Dark Figure of Crime

After Rampant, we checked the time for the (now working) crime drama, Dark Figure of Crime and we had just enough time to catch it (after a very hastened lunch of noodles) and—well, it’s completely different from Rampant, that’s for sure. It’s actually a kind of low-key film that sorta sneaks up on you with its based-on-a-true story.

Hyung-min (Yoon-Seok Kim of 1987: When The Day Comes) is a vice detective trying to get some information out of his unstable and creepy informer Tae-oh (Ji-hoon Ju, the male companion of the underworld guide in Along with the Gods: The Last 49 Days and its sequel, as well as The Spy Gone North), when Tae-oh is suddenly confronted and captured by Homicide. Turns out, he killed his girlfriend.

Hell of a thing. And it’s made worse by a clever legal trick resulting in a sentence of only 15 years.

Crazy. Like a crazy fox.
You can just look at the bad guy and know he’s trouble.

But wait, Tae-oh says he’s actually killed a lot of people. Six others. And he’ll tell Hyung-min where they are, in exchange for a few niceties. Hyung-min is suspicious, but since he knows Tae-oh is crazy and not especially bright, he figures its worth it to bribe him into cooperating.

Tae-oh, while not that bright, is rather cunning and spends a lot of time in jail studying law books. He gives Hyung-min enough information to convince him that he’s telling the truth, but a lot of that information is just slightly off, leading to a series of embarrassments for the detective, who has himself transferred to Homicide to pursue these cold cases.

This is another funny Korean trope, as seen in The Negotiation and many others: If you’re a bureaucrat—and the police essentially are—you’re expected to do things that keep your statistics up, while nobody cares about cold cases. At points, Tae-oh’s data is vague enough or wrong enough to utterly humiliate Hyung-min, and it appears like what he’s trying to do is discredit the entire investigation to get off on the one murder charge he’s been convicted of.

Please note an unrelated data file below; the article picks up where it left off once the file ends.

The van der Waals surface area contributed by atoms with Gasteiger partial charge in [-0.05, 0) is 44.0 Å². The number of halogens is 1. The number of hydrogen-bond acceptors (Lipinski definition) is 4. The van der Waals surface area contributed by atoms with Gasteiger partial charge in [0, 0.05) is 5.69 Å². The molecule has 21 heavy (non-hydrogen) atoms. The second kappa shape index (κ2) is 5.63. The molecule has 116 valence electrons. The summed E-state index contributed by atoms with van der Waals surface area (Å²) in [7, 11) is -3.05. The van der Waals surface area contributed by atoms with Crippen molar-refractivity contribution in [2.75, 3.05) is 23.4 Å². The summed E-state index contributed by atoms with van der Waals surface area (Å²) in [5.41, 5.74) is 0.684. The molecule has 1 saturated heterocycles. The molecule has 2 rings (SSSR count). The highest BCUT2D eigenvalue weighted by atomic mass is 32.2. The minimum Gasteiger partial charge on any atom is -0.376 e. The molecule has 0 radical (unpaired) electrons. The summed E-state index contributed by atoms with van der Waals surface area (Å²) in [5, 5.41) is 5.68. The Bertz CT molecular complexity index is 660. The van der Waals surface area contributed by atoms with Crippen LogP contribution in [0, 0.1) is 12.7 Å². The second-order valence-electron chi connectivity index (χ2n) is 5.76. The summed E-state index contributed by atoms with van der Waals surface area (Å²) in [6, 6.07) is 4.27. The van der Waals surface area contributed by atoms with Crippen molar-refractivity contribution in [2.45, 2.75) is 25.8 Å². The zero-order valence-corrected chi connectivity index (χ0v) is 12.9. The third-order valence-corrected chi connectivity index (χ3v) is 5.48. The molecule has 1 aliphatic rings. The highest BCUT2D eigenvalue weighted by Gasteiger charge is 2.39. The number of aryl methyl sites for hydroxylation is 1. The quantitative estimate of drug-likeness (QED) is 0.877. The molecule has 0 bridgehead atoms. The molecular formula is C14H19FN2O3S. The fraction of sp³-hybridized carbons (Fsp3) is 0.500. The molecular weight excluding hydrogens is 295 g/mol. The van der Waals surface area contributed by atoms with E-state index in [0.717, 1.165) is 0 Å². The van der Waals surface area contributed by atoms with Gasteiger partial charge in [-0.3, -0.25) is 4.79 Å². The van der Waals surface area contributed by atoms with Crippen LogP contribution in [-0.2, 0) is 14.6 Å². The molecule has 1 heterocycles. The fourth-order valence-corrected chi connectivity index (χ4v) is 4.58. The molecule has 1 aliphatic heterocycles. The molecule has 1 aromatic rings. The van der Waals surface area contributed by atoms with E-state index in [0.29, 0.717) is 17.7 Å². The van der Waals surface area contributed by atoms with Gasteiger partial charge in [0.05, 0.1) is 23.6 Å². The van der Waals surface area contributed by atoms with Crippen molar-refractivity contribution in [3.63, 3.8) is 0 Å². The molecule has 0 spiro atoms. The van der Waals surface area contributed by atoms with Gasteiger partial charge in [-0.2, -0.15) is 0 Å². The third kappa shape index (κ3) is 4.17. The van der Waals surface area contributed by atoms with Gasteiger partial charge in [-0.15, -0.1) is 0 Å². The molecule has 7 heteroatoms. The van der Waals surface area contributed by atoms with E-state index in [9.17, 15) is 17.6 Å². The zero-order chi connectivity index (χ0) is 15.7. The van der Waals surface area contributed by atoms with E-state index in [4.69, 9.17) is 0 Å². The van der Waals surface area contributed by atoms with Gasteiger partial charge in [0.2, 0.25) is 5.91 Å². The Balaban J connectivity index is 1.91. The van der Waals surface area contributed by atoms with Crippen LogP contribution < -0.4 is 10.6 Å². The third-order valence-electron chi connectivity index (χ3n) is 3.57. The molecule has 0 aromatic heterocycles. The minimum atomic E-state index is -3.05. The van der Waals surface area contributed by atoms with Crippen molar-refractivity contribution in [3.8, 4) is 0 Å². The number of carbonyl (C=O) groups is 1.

Weird.
He negotiates for glasses that turn dark in the sun.

Hyung-min is a “rich-enough” guy. He doesn’t need to be a cop, and this comes up a lot. He has to choose between silently letting the case go, or doing what he thinks is right even at the cost of his dream which, as it turns out, is being a cop. Nobody cares, as has been pointed out, and he has the chance to resolve issues for a lot of people missing loved ones. This haunts him and gives his character depth. Kim plays the part very low-key and for the most part, its the character’s actions which speak, and the emotion that escapes tends to carry some heft.

Ji-hoon Ju plays his character more broadly, as he must, but even there we’re not sure what’s going on. He’s crazy, he’s dumb, he’s cunning, he’s energetic, he’s capricious. He’s not without a depth, but he’s a far cry from a movie villain, like a Hannibal Lechter (though this movie is not without parallels to Silence of the Lambs).

The Boy was inclined to like this one less than Rampant, at least at first. It doesn’t bowl you over, but it does stay with you. You think about it. You reflect on it. The characters’ motivations really do feel strongly informed by real life, and there’s a weird kind of chemistry in the principle’s cat-and-mouse game, which flips back and forth enough to feel less cartoony than, say, Silence.

He came back three or four times to tell me he’d revised his opinion upward, and I tend to agree. It’s a different film that doesn’t rely on a lot of traditional movie tropes. It’s not spectacular, and the suspense is rather organic to larger issues (will the police find a body before someone pulls the plug?). But as I say, you can’t rightly complain about things being the same all the time and then bitch about it when you get something different.

Worth a watch, definitely.

Heh.
Can anyone here read Korean? I have no idea what I wrote.

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